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Reed v. Billybob Partners

January 14, 2010

FRANK REED AND ALICE REED, PLAINTIFFS-APPELLANTS,
v.
BILLYBOB PARTNERS, DEFENDANT-RESPONDENT.



On appeal from Superior Court of New Jersey, Chancery Division, Warren County, No. C-16020-07.

Per curiam.

NOT FOR PUBLICATION WITHOUT THE APPROVAL OF THE APPELLATE DIVISION

Argued September 30, 2009

Before Judges Wefing, Grall and Messano.

Plaintiffs appeal from a trial court order granting partial summary judgment to defendant and declaring that defendant has an easement across plaintiffs' property and permitting defendant to pave that easement for use as a driveway. After reviewing the record in light of the contentions advanced on appeal, we affirm in part and reverse in part.

Plaintiffs own a parcel of land in Pohatcong Township identified as Lot 20.01 in Block 113. It is slightly more than six acres in size and fronts on Warren Glen-Riegelsville Road. They purchased this property in 1975 from Harvey Shoner. Their deed noted that it was subject to a certain easement and provided a metes and bounds description of that easement, which provided access from Warren Glen-Riegelsville Road to Lot 20 in Block 113. Absent that easement, Lot 20 would be landlocked. Plaintiffs' deed contained no language defining the scope of the easement and made no provisions for the cost of maintaining the easement. In its present condition, the easement is an unimproved pathway that runs from Warren Glen-Riegelsville Road, passes approximately twenty-five feet from plaintiffs' home, and then back to Lot 20. It does not conform to the metes and bounds description in the various deeds of the parties. Lot 20 has historically been used for agricultural purposes, and plaintiffs allege that the only vehicles using the easement have been farm vehicles during planting and harvesting times.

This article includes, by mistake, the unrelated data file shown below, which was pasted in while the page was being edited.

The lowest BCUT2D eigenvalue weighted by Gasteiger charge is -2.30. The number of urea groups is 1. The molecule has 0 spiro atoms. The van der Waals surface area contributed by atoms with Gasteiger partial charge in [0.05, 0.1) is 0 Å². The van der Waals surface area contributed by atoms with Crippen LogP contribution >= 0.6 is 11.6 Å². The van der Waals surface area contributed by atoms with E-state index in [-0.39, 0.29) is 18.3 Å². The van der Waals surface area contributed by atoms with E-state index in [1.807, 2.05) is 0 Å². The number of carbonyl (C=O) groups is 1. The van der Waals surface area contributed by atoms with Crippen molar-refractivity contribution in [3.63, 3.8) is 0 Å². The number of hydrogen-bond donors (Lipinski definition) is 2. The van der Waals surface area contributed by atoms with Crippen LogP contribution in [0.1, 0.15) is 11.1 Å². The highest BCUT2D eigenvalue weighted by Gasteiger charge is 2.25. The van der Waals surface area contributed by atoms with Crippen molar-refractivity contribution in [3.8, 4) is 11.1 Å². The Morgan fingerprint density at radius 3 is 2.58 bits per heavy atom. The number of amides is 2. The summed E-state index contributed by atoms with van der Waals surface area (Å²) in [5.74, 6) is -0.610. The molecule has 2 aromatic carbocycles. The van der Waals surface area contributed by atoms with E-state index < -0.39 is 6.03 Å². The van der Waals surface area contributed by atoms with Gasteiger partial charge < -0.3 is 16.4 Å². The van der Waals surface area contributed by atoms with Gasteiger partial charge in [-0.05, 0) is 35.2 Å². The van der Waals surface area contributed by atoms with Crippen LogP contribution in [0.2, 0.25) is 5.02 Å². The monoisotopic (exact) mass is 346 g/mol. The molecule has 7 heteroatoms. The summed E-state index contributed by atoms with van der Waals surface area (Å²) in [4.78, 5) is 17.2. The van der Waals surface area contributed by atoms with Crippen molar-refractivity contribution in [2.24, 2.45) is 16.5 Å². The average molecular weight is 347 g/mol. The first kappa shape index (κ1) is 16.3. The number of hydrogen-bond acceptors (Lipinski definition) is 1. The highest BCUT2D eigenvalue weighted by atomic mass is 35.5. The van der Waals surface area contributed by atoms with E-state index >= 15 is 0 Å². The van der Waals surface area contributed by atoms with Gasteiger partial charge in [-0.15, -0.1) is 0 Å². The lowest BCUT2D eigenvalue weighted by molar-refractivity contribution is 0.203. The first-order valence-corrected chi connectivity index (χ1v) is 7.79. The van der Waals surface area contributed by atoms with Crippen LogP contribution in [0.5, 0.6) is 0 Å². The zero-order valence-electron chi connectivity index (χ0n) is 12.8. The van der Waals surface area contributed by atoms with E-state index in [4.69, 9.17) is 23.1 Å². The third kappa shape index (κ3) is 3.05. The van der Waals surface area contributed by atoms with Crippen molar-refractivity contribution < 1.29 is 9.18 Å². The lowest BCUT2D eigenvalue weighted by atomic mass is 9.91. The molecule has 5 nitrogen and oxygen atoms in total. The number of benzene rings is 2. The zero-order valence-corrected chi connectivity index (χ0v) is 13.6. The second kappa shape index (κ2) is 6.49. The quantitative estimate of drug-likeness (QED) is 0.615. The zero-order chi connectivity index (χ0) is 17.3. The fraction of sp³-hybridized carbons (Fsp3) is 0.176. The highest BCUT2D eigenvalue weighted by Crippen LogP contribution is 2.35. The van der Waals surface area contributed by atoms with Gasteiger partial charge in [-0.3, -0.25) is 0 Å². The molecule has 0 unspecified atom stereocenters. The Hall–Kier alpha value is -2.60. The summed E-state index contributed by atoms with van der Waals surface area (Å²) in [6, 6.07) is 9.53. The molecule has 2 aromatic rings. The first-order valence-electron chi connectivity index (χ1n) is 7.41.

Defendant purchased Lot 20 in 2001 from Donald Willard. At the same time, it also purchased Lot 20.03, which is to the east of plaintiffs' property, fronts on Warren Glen-Riegelsville Road and backs into Lot 20. For reasons that do not appear in the record before us, defendant did not record these deeds until June 2004. Defendant merged Lots 20 and 20.03 by deed in August 2007.

Defendant's predecessor, Willard, had purchased these two lots from Garis and Orpha Kormandy in 1974, a year prior to plaintiffs purchasing their property. The Kormandys' deed to Willard for Lot 20 included the following easement:

Together, with an easement in favor of the Grantee [Willard], their heirs, executors, administrators, successors, and assigns for access to the tract purchased above and the right of ingress and egress from from [sic] the Warren Glen-Riegelsville Road for the purpose of entry and exit from the above tract, said easement is to follow the course of an existing lane and shall be 30 feet in width, running 15 feet on either side from the centerline of said lane. This easement shall be subject, however, to a sharing of maintenance and repair costs for keeping the lane in its present condition so that its practical use for the above purpose may be effected.

This deed was recorded almost a year prior to plaintiffs' purchase of Lot 20.01 from Shoner.